Gladiolus bulbs (corms)- Rhapsody in Blue 'Sword lily'

$ 3.95
SKU P6868S-1
Size

Great for Borders Containers & Cutting.

Gladiolus bulbs ,Summer flowering Large Flowered Gladiolus.Gladiolus ‘Green Star’ bears tall spikes of lime-green flowers. It’s the perfect foil for more brightly colored blooms – both in the border and the vase. 

Gladiolus is a genus of perennial bulbous flowering plants in the iris family. It is sometimes called the 'Sword lily', but usually by its generic name. The genus occurs in Asia, Mediterranean Europe, South Africa, and tropical Africa.
The free-flowering, large-flowered Gladioli 'Rhapsody in Blue' makes a wonderful cut flower. Its impressive pink flowers with a white throat will continue flowering for a very long time in a vase. You should definitely plant a group of Gladioli 'Rhapsody in Blue' in your garden as they flower richly, adding glorious color to summer gardens and through into the winter.
Brilliant Colorful Blooms for any Garden
Hardiness: Zones 3-10, Very Hardy
Blooms Early to Mid Summer
Reaches a Height of up to 5 Feet
Exposure: Full Sun to Partial Shade

How to Grow Gladiolus Bulbs:

1. In the Spring, choose a spot that is mostly sunny or has only light shade. Also make sure that drainage is good in the location that you choose. Although gladiolus will grow in lots of types

of soil, they don't like being soggy or waterlogged.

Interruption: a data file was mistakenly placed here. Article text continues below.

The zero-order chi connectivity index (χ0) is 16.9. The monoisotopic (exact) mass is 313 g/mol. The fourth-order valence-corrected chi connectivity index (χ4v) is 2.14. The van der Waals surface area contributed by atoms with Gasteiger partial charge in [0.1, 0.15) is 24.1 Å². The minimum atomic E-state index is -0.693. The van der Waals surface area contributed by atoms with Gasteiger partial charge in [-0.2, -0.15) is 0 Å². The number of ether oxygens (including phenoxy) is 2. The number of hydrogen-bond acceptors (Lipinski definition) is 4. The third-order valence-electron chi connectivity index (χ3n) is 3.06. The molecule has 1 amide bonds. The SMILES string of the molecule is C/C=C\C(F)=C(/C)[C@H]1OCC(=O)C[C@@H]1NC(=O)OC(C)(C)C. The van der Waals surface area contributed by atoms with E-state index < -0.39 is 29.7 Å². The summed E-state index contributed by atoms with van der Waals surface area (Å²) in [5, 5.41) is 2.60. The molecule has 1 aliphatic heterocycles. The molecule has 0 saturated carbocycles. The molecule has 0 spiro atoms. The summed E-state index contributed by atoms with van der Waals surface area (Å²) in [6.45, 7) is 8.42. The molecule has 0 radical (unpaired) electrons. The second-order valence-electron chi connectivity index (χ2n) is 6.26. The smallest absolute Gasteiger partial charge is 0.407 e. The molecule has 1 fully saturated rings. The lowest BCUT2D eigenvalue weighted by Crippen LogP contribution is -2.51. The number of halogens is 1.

2. Planting gladiolus bulbs is fairly simple. Bulbs look much like a small onion, sometimes with a spike or point on one side and sometimes with wiry roots growing out of one. Plant with the spike pointing up.

3. Follow the rule of thumb when planting bulbs and give the bulbs at least 2 times their height of soil above them. Dig a 6-7 inch hole, drop the bulb into it and cover with soil.

4. Regarding the spacing between bulbs, if planting in beds, leave approx 6-8 inches between each bulb. If you are planting in containers, you can cluster them a little closer together.

5. After planting, water well so that the soil above the bulbs settles.

6. If there is no rain, you will need to water the glads. They prefer weekly deep watering rather than more frequent sprinkling. Try to aim for about 1 inch of water per week during active growth periods.

7. Gladiolus bulbs will flower in the summer. After the flowers die down, the plant can enjoy a warmer rest period. Try to leave the leaves on the plant until they die back naturally so that they can store sunlight and energy for the bulb.

8. In zones with mild winters, leave your gladiolus bulbs in the ground for the next growing cycle. In colder zones, to save the gladiolus bulbs to plant the following spring, lift the bulbs before the first hint of frost, cut back stems to about 1 or 2 inches above the bulb and store in a cool, dark and dry location until ready to plant again.

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